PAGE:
Lizzy S. Ruacho Mrs. Jarrell AP English lll 4 April 2016 The Woman Warrior In order for people to move into the future, they must first accept themselves and their past. It is also a necessity in human nature to find a purpose as well as their social role in their environment in order to know which direction to take in life and live in peace and harmony. Maxine Hong Kingstone captures the essence of self-identity in The Woman Warrior, a memoir of her life as a Chinese-American woman.
In Maxine Hong Kingston’s 1976 novel The Woman Warrior, Hong Kingston, through several novellas, illustrates key moments and stories from her life, including stories of great female warriors like Fa Mulan, and even her own mother, who overcomes adversity and danger, both literal and metaphorical. Through the vehicle of these autobiographical moments and “talk-stories”, Hong Kingston reveals her views on feminism and her views on individual the role and individual liberty of Women in Chinese culture. As a first-generation Chinese-American, she had a very different perspective on her role as a person than her parents, during a time when second-wave feminism was affecting swathes of American cultural ideals. Hong Kingston’s ideas echo many of the key features of this movement, like independence from men, seeking out your own education, and not needing the approval of a man or family to be successful.
The Woman Warrior During early centuries, men received better treatment than women in terms of status socially and politically. Men have political position and runs a business while women stay behind or their home. Maxine Kingston “The Woman Warrior” novel is influenced by this historical event. Her book was an autobiography, and a compilation of folk story told by her Chinese mother.
Elizabeth Leung explains, “I was a good student, extremely docile. That is what girls were supposed to do: obey and be quiet” (Nam 31). Leung expresses her disgust with the common conception about women. She tells on, “I also learned how the great white men of America have been kind enough to educate the wretched countries of the Third World about the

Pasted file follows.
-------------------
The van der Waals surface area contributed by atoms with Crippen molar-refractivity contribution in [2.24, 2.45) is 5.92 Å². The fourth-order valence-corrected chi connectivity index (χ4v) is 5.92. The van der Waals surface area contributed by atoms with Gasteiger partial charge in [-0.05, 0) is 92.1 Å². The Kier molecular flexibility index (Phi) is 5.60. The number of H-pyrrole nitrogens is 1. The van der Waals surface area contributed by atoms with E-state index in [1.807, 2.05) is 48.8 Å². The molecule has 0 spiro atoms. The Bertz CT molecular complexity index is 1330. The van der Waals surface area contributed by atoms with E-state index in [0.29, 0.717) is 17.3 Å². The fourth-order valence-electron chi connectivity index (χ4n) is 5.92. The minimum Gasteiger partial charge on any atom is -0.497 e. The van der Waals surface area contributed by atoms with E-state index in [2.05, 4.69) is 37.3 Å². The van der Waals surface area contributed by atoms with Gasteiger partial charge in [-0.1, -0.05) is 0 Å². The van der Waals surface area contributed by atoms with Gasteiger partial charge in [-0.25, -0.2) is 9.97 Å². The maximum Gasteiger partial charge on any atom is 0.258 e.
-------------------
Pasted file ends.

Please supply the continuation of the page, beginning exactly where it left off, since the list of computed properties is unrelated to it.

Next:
You hurt me! I thought you were born in China, the land of Confucius, Lao-Tze and Buddha. But you are as tough as any white brat I ever met when I was South!” (106). In this single moment, Pearl Chang subverts the power dynamic in two ways.
I still remember how I was once suffocated with the burden of belonging to an Asian cultural background. Being Asian had its perks like getting the divine recognition as of a smart person, the godly praises of being the embodiment of discipline; however, all that gold was nothing more than ordinary glitter. The praises, the recognition, the credibility, it all meant nothing when it came to individual freedom. There was never a day painted in history that my shoulders were not dragged to the ground bearing the burden of family honor, proper code of conduct and well this struggle to be simply, perfect.
“She identifies herself as an American writer whose background is mostly Chinese.” Diana Chang’s description of her identity is crucial to the reader’s understanding of her story, “The Oriental Contingent” for she described her two nationalities as different aspects of her identity, an indication of conflict between them, just how the protagonists, Connie Sung and Lisa Mallory, experienced this conflict for they are both Chinese-American women. In her story, Connie Sung and Lisa Mallory overcome their internal conflict, of how they perceived their own identities to be invalid compared to other Asians, emerge through several elements such as Character, Theme, and Figure of speech by revealing their concealed point of views that showed they